According to a new survey by Canadean, nearly 93% of male and female consumers think that men should not wear make-up, and any that do will do so for functional benefits, such as masking skin impurities, rather than for beauty purposes.
“Despite increasing media focus on metrosexuality, male make-up still remains niche and is frowned upon not only by men, but also by women,” says Veronika Zhupanova, analyst at Canadean.
She says this is supported by data from the survey which finds 49% of men do not like men wearing any decorative cosmetics, with 44% of women thinking the same.
Also due to the stigma attached to male decorative cosmetics, Zhupanova says discreetness is vital when men do use make-up.
“This means men will look for products that provide natural-looking results that can be applied in the morning before going to work and last all day without smudging, so they don’t risk being exposed,” she adds.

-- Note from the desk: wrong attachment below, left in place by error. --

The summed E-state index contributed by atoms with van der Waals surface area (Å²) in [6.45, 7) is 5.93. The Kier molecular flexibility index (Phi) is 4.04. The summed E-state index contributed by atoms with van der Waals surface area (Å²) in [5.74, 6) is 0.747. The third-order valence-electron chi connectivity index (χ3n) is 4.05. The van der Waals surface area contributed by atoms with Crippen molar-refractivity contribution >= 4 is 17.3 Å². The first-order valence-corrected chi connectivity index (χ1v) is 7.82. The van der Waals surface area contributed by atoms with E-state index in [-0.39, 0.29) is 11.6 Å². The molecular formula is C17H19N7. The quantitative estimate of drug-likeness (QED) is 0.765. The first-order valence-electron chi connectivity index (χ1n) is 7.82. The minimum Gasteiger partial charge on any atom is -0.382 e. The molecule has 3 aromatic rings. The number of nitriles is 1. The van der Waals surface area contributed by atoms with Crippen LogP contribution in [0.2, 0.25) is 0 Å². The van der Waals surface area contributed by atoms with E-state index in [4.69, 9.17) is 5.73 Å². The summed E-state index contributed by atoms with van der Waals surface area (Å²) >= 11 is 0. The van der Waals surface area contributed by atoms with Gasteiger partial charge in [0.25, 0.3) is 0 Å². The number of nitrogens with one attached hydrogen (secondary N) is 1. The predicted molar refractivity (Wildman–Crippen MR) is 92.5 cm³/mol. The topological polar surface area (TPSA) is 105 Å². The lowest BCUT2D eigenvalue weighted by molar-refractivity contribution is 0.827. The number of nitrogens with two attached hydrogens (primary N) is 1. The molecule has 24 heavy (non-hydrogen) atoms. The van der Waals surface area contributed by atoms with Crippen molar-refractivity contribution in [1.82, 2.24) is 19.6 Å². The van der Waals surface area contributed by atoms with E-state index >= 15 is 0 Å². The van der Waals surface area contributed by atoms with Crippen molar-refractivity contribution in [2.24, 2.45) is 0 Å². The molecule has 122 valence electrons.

According to the survey, nearly a quarter of British men's consumption of make-up by volume is motivated by the desire to hide impurities associated with age, such as smoothing out wrinkles to maintain a youthful appearance at work, as they associate youth with confidence, energy and drive.
To make men feel less embarrassed about using make-up, manufacturers should launch products with functional benefits inspired by skin care, such as facial tint that masks acne.
Attitudes and perceptions
However, Zhupanova warns that manufacturers have to remember that the majority of UK consumers will remain conservative in their attitudes towards male grooming, and will limit their acceptance to shaving.
Packaging is also important to make it obvious that the product is targeted at men and different from the overwhelming amount of options there are for women.
This means masculine packaging in bigger sizes and dark or pale colours will make the product more appealing to men.